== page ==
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Article Review: Lucinda M.

Finley’s Article relating to Feminist Jurisprudence

The article starts with a clever syllogism to bring out its central thesis and its relation with
feminist jurisprudence. The article initially question if these “objective and neutral” laws made
by men (majority of law makers) would redress women’s experience of harm. The article further
breaks this question into three more parts and is answered one by one.

The author starts with the powers and limitations of legal language. She skillfully portrays how
legal language not just defines a particular thing but also reflects the way the world sees it.
Careful examination of legal language reveals the assumptions considered before putting it into
words. She explains this further by pointing out a few instances where, without any intentions,
we tend to relate the word “mother” with someone who is married, with children and is
financially dependent on her husband. If not we tend to add certain prefixes such as, “single” or
“working.” This shows that without any questions the world views women the ay the law has
defined them. She further explains the point by giving example of how men are considered
“gender less” and all gender related problems are referred to that of a woman’s problem and yet
we claim to live in a society which is gender neutral. Legal language sometimes fails to take into
account the feelings of women and express it without any regard to the same. She explains this
by stating how “surrogate mother” is used instead of “birth mother” and the process of surrogacy
is considered as a mere legally enforceable contract without taking into consideration the
feelings of the mother (birth). She gives more examples regarding the same and successfully
convinces the readers how legal language is used as a tool to maintain status quo rather than
reaching radical understandings.

The author moves to the issue, why legal language is not gender neutral. She links this to
historical and empirical reasons. She states that laws are based on life experiences of a typical:
educated, politically and economically privileged men, to which I agree, as historically the
human race was ruled by such men with no regard to other races. So our current legal system
would be nothing but the perspectives (with a few modifications) of these men on issues which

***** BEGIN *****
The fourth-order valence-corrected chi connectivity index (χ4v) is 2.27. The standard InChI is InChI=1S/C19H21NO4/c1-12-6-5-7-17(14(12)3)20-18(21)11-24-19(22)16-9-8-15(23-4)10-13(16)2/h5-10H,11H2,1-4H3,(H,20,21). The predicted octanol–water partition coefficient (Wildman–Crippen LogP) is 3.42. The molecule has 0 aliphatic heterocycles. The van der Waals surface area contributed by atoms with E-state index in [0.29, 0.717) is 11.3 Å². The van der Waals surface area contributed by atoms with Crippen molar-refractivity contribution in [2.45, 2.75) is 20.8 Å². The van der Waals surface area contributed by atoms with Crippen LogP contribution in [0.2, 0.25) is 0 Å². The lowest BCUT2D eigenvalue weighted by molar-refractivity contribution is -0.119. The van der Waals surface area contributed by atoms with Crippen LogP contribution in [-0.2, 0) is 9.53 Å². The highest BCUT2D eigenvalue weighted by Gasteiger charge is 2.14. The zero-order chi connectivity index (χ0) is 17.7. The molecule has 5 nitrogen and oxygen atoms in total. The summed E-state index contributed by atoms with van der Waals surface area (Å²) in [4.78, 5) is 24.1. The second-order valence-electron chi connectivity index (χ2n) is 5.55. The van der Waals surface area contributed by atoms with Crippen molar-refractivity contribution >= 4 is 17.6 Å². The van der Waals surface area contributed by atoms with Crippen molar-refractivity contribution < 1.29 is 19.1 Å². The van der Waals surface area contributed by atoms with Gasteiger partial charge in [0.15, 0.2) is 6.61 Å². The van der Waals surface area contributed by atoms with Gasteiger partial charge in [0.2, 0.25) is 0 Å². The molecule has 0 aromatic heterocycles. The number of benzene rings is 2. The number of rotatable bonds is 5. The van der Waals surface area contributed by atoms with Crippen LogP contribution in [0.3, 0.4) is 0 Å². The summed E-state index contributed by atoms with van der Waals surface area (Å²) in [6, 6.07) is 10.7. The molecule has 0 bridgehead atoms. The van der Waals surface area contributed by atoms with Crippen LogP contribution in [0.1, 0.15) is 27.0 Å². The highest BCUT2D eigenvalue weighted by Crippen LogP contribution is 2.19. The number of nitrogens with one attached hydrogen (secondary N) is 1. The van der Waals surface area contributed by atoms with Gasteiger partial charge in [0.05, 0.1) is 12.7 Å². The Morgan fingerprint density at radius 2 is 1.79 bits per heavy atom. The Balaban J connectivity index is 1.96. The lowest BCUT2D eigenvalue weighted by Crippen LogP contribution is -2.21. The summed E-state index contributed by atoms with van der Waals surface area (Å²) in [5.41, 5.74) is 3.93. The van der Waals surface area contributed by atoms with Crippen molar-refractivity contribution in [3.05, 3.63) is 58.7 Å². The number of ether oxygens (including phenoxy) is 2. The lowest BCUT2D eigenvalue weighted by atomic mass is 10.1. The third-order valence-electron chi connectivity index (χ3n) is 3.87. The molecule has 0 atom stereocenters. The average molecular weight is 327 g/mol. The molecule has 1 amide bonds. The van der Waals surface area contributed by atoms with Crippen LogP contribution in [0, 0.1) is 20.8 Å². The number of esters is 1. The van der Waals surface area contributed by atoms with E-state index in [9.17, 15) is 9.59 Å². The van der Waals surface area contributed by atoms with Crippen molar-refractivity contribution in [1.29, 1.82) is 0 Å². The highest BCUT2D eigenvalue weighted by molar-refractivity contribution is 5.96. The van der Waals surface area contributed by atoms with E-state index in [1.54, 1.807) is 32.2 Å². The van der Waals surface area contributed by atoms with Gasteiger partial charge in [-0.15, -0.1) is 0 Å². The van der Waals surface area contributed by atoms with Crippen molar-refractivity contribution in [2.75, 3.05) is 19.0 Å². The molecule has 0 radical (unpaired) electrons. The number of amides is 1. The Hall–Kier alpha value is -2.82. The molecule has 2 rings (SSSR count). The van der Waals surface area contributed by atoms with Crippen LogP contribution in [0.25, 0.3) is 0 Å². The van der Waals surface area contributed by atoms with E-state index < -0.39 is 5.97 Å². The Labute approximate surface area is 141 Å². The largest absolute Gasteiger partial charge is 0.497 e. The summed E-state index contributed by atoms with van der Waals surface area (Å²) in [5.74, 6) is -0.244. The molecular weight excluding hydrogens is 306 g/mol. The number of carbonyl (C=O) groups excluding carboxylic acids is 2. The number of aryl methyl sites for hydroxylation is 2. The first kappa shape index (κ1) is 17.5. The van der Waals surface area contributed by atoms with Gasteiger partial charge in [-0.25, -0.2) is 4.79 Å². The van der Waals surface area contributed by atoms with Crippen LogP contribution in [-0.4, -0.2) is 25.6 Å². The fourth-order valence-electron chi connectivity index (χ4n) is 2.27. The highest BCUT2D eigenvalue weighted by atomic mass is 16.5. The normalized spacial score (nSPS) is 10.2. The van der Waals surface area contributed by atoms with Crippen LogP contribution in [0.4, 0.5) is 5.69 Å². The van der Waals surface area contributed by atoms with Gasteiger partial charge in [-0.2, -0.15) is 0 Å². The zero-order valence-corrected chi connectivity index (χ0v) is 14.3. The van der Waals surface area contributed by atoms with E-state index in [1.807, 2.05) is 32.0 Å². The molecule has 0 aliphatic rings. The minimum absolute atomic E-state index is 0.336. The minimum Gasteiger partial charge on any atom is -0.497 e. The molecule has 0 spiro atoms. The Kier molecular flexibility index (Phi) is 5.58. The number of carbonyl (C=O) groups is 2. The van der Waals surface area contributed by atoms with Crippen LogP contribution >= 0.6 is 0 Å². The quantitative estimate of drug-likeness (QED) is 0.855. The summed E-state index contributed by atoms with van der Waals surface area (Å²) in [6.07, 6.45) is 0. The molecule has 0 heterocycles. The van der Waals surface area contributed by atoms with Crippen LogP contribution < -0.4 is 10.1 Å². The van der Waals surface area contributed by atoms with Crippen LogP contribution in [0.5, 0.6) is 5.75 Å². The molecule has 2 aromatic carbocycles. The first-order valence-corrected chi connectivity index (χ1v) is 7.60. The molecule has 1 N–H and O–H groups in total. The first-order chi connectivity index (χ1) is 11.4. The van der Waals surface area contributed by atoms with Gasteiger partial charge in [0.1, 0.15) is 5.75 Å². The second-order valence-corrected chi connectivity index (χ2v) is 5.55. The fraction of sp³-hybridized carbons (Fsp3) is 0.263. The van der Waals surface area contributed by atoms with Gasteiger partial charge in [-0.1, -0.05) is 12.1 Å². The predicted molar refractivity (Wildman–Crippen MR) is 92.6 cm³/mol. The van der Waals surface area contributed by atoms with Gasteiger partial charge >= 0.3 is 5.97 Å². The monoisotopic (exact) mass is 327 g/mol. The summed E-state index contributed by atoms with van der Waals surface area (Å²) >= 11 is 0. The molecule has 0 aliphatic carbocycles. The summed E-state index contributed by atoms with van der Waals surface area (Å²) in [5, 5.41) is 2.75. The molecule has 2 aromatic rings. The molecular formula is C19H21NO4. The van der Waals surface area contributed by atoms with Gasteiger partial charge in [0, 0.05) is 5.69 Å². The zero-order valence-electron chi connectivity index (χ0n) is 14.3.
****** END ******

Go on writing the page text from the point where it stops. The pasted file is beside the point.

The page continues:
they would have never experienced. The author explains this by giving an example on law
relating to rape; the law has defined rape based on a woman’s consent and male’s perspective
instead of defining it based on the emotional experience of a woman. With this being established
she moves on to the powers and limitation of male legal language, where she concentrates
mainly on the latter, while considering her argument as “objective.” This part of the article
illustrates and criticizes with various examples as to how legal language is a reason/emotion
dichotomy which relies mostly on reason. She tries to establish the importance of consideration
of emotion and past experiences during the process of decision making with respect to a rape
case, how a rape victim will never be a member of the jury as she might be biased. The author
here states that experience might help her judgment and give importance (once) to the voice of
women in legal language. I strongly disagree and state that emotion should not be considered
while taking a decision. Let us consider her example of rape; if a rape victim was made part of
the jury, then the accused might be given an impression that he will be convicted (even if he is
innocent). Giving the appearance of justice is as important as the process of administration of
justice. The author has considered examples specifically related to women and fails to consider
the general scenario which made her arguments less objective and more trivial.

The author sums up by stating that the knowledge that such dilemma exists in the legal language
is very important for feminist jurisprudence. The knowledge will encourage people to think
critically regarding this and bring a change in such laws in the near future. I think this is an apt
conclusion to a well written article.

In my opinion the article sticks to its central purpose but at the same time ignores laws that give
women more preference. She repeatedly refers to how the legal system is biased towards men but
fails to mention laws that positively discriminate men. After reading the article it appears as if
the entire legal system is a system of “beliefs.” It is the beliefs of one community against the
other. We will never be able to achieve neutrality if belief is what we are fighting for.